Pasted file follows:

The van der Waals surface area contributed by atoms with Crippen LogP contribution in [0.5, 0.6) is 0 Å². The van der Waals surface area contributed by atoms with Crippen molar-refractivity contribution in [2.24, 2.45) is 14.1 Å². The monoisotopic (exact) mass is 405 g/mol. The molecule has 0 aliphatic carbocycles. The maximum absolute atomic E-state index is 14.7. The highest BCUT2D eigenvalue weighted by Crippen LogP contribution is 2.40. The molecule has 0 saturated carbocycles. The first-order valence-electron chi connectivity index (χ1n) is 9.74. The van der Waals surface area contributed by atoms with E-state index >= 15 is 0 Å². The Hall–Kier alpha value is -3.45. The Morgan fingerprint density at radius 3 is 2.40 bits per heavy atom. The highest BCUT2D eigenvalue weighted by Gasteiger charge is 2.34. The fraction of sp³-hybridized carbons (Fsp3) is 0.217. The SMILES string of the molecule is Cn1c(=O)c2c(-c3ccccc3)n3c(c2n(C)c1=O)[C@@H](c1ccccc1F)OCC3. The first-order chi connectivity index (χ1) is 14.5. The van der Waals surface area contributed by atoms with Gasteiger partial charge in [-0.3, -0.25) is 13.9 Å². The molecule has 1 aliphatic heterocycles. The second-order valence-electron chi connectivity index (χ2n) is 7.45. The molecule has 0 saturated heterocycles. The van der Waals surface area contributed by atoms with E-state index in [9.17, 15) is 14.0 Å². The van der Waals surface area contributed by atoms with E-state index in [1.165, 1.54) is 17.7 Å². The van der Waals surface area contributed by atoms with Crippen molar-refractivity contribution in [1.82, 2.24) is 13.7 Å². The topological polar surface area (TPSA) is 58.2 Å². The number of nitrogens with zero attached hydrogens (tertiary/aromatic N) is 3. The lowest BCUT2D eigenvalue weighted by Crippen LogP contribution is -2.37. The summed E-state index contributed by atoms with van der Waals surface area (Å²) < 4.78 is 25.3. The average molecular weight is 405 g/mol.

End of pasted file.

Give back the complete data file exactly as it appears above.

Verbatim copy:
The van der Waals surface area contributed by atoms with Crippen LogP contribution in [0.5, 0.6) is 0 Å². The van der Waals surface area contributed by atoms with Crippen molar-refractivity contribution in [2.24, 2.45) is 14.1 Å². The monoisotopic (exact) mass is 405 g/mol. The molecule has 0 aliphatic carbocycles. The maximum absolute atomic E-state index is 14.7. The highest BCUT2D eigenvalue weighted by Crippen LogP contribution is 2.40. The molecule has 0 saturated carbocycles. The first-order valence-electron chi connectivity index (χ1n) is 9.74. The van der Waals surface area contributed by atoms with E-state index >= 15 is 0 Å². The Hall–Kier alpha value is -3.45. The Morgan fingerprint density at radius 3 is 2.40 bits per heavy atom. The highest BCUT2D eigenvalue weighted by Gasteiger charge is 2.34. The fraction of sp³-hybridized carbons (Fsp3) is 0.217. The SMILES string of the molecule is Cn1c(=O)c2c(-c3ccccc3)n3c(c2n(C)c1=O)[C@@H](c1ccccc1F)OCC3. The first-order chi connectivity index (χ1) is 14.5. The van der Waals surface area contributed by atoms with Gasteiger partial charge in [-0.3, -0.25) is 13.9 Å². The molecule has 1 aliphatic heterocycles. The second-order valence-electron chi connectivity index (χ2n) is 7.45. The molecule has 0 saturated heterocycles. The van der Waals surface area contributed by atoms with E-state index in [9.17, 15) is 14.0 Å². The van der Waals surface area contributed by atoms with E-state index in [1.165, 1.54) is 17.7 Å². The van der Waals surface area contributed by atoms with Crippen molar-refractivity contribution in [1.82, 2.24) is 13.7 Å². The topological polar surface area (TPSA) is 58.2 Å². The number of nitrogens with zero attached hydrogens (tertiary/aromatic N) is 3. The lowest BCUT2D eigenvalue weighted by Crippen LogP contribution is -2.37. The summed E-state index contributed by atoms with van der Waals surface area (Å²) < 4.78 is 25.3. The average molecular weight is 405 g/mol.